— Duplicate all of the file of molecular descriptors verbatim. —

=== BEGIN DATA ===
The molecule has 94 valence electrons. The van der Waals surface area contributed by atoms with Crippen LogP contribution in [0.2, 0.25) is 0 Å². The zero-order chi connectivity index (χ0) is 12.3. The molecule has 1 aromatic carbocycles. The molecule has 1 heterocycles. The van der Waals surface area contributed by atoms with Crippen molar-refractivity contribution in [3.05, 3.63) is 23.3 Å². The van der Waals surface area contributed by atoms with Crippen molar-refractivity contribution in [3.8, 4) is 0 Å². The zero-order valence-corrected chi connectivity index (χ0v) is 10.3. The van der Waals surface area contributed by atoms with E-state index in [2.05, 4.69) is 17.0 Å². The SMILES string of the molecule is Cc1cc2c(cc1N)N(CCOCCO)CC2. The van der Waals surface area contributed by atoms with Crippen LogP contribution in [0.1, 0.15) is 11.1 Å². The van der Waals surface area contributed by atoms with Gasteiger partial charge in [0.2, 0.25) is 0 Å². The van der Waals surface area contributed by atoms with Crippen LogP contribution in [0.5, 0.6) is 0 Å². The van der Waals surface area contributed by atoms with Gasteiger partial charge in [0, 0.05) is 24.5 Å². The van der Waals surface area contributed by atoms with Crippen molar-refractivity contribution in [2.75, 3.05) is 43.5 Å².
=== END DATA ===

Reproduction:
The molecule has 94 valence electrons. The van der Waals surface area contributed by atoms with Crippen LogP contribution in [0.2, 0.25) is 0 Å². The zero-order chi connectivity index (χ0) is 12.3. The molecule has 1 aromatic carbocycles. The molecule has 1 heterocycles. The van der Waals surface area contributed by atoms with Crippen molar-refractivity contribution in [3.05, 3.63) is 23.3 Å². The van der Waals surface area contributed by atoms with Crippen molar-refractivity contribution in [3.8, 4) is 0 Å². The zero-order valence-corrected chi connectivity index (χ0v) is 10.3. The van der Waals surface area contributed by atoms with E-state index in [2.05, 4.69) is 17.0 Å². The SMILES string of the molecule is Cc1cc2c(cc1N)N(CCOCCO)CC2. The van der Waals surface area contributed by atoms with Crippen LogP contribution in [0.1, 0.15) is 11.1 Å². The van der Waals surface area contributed by atoms with Gasteiger partial charge in [0.2, 0.25) is 0 Å². The van der Waals surface area contributed by atoms with Crippen LogP contribution in [0.5, 0.6) is 0 Å². The van der Waals surface area contributed by atoms with Gasteiger partial charge in [0, 0.05) is 24.5 Å². The van der Waals surface area contributed by atoms with Crippen molar-refractivity contribution in [2.75, 3.05) is 43.5 Å².